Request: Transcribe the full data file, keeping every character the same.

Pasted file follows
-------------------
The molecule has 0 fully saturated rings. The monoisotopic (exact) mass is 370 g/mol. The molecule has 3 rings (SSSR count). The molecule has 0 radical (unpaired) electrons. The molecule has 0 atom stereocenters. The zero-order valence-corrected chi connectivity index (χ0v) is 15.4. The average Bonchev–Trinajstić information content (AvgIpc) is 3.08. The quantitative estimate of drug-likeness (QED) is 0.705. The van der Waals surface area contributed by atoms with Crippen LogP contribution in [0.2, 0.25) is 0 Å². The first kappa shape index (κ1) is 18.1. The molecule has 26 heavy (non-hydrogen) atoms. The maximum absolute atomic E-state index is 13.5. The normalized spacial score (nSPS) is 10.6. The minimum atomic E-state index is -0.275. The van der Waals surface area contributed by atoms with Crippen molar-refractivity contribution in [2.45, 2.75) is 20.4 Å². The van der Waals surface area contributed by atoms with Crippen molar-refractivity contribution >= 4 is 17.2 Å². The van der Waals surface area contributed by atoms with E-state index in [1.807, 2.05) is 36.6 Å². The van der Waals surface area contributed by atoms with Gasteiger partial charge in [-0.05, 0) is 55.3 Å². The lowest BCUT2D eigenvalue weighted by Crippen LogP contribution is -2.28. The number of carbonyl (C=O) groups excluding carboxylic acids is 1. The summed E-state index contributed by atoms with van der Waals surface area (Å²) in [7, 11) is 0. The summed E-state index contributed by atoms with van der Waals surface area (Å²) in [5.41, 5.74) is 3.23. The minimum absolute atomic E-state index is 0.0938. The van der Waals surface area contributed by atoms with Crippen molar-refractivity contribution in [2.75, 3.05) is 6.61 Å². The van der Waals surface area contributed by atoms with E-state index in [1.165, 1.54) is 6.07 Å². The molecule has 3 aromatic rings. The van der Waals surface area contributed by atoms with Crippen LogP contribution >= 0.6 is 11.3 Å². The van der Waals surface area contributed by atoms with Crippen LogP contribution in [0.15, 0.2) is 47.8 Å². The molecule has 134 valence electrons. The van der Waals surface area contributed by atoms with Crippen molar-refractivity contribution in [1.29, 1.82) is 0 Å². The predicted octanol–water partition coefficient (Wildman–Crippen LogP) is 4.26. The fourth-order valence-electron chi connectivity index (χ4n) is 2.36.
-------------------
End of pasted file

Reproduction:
The molecule has 0 fully saturated rings. The monoisotopic (exact) mass is 370 g/mol. The molecule has 3 rings (SSSR count). The molecule has 0 radical (unpaired) electrons. The molecule has 0 atom stereocenters. The zero-order valence-corrected chi connectivity index (χ0v) is 15.4. The average Bonchev–Trinajstić information content (AvgIpc) is 3.08. The quantitative estimate of drug-likeness (QED) is 0.705. The van der Waals surface area contributed by atoms with Crippen LogP contribution in [0.2, 0.25) is 0 Å². The first kappa shape index (κ1) is 18.1. The molecule has 26 heavy (non-hydrogen) atoms. The maximum absolute atomic E-state index is 13.5. The normalized spacial score (nSPS) is 10.6. The minimum atomic E-state index is -0.275. The van der Waals surface area contributed by atoms with Crippen molar-refractivity contribution in [2.45, 2.75) is 20.4 Å². The van der Waals surface area contributed by atoms with Crippen molar-refractivity contribution >= 4 is 17.2 Å². The van der Waals surface area contributed by atoms with E-state index in [1.807, 2.05) is 36.6 Å². The van der Waals surface area contributed by atoms with Gasteiger partial charge in [-0.05, 0) is 55.3 Å². The lowest BCUT2D eigenvalue weighted by Crippen LogP contribution is -2.28. The number of carbonyl (C=O) groups excluding carboxylic acids is 1. The summed E-state index contributed by atoms with van der Waals surface area (Å²) in [7, 11) is 0. The summed E-state index contributed by atoms with van der Waals surface area (Å²) in [5.41, 5.74) is 3.23. The minimum absolute atomic E-state index is 0.0938. The van der Waals surface area contributed by atoms with Crippen molar-refractivity contribution in [2.75, 3.05) is 6.61 Å². The van der Waals surface area contributed by atoms with E-state index in [1.165, 1.54) is 6.07 Å². The molecule has 3 aromatic rings. The van der Waals surface area contributed by atoms with Crippen LogP contribution >= 0.6 is 11.3 Å². The van der Waals surface area contributed by atoms with Crippen LogP contribution in [0.15, 0.2) is 47.8 Å². The molecule has 134 valence electrons. The van der Waals surface area contributed by atoms with Crippen molar-refractivity contribution in [1.29, 1.82) is 0 Å². The predicted octanol–water partition coefficient (Wildman–Crippen LogP) is 4.26. The fourth-order valence-electron chi connectivity index (χ4n) is 2.36.